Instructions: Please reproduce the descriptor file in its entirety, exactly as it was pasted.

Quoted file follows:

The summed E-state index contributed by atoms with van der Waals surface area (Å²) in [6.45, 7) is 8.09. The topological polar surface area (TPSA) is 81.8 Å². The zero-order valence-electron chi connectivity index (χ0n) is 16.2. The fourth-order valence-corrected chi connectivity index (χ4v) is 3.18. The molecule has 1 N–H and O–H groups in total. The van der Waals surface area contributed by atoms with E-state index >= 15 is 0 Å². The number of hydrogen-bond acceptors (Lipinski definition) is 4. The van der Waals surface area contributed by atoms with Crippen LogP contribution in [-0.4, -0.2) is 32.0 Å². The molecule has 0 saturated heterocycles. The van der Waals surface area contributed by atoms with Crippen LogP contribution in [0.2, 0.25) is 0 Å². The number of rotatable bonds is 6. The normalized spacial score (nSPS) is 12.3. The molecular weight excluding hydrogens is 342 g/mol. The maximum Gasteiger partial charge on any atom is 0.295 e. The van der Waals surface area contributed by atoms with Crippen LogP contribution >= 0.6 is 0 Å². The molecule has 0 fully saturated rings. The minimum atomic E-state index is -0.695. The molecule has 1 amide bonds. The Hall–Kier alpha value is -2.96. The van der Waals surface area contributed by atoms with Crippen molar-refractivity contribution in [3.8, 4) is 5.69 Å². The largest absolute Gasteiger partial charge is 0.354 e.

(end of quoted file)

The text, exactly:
The summed E-state index contributed by atoms with van der Waals surface area (Å²) in [6.45, 7) is 8.09. The topological polar surface area (TPSA) is 81.8 Å². The zero-order valence-electron chi connectivity index (χ0n) is 16.2. The fourth-order valence-corrected chi connectivity index (χ4v) is 3.18. The molecule has 1 N–H and O–H groups in total. The van der Waals surface area contributed by atoms with E-state index >= 15 is 0 Å². The number of hydrogen-bond acceptors (Lipinski definition) is 4. The van der Waals surface area contributed by atoms with Crippen LogP contribution in [-0.4, -0.2) is 32.0 Å². The molecule has 0 saturated heterocycles. The van der Waals surface area contributed by atoms with Crippen LogP contribution in [0.2, 0.25) is 0 Å². The number of rotatable bonds is 6. The normalized spacial score (nSPS) is 12.3. The molecular weight excluding hydrogens is 342 g/mol. The maximum Gasteiger partial charge on any atom is 0.295 e. The van der Waals surface area contributed by atoms with Crippen LogP contribution >= 0.6 is 0 Å². The molecule has 0 fully saturated rings. The minimum atomic E-state index is -0.695. The molecule has 1 amide bonds. The Hall–Kier alpha value is -2.96. The van der Waals surface area contributed by atoms with Crippen molar-refractivity contribution in [3.8, 4) is 5.69 Å². The largest absolute Gasteiger partial charge is 0.354 e.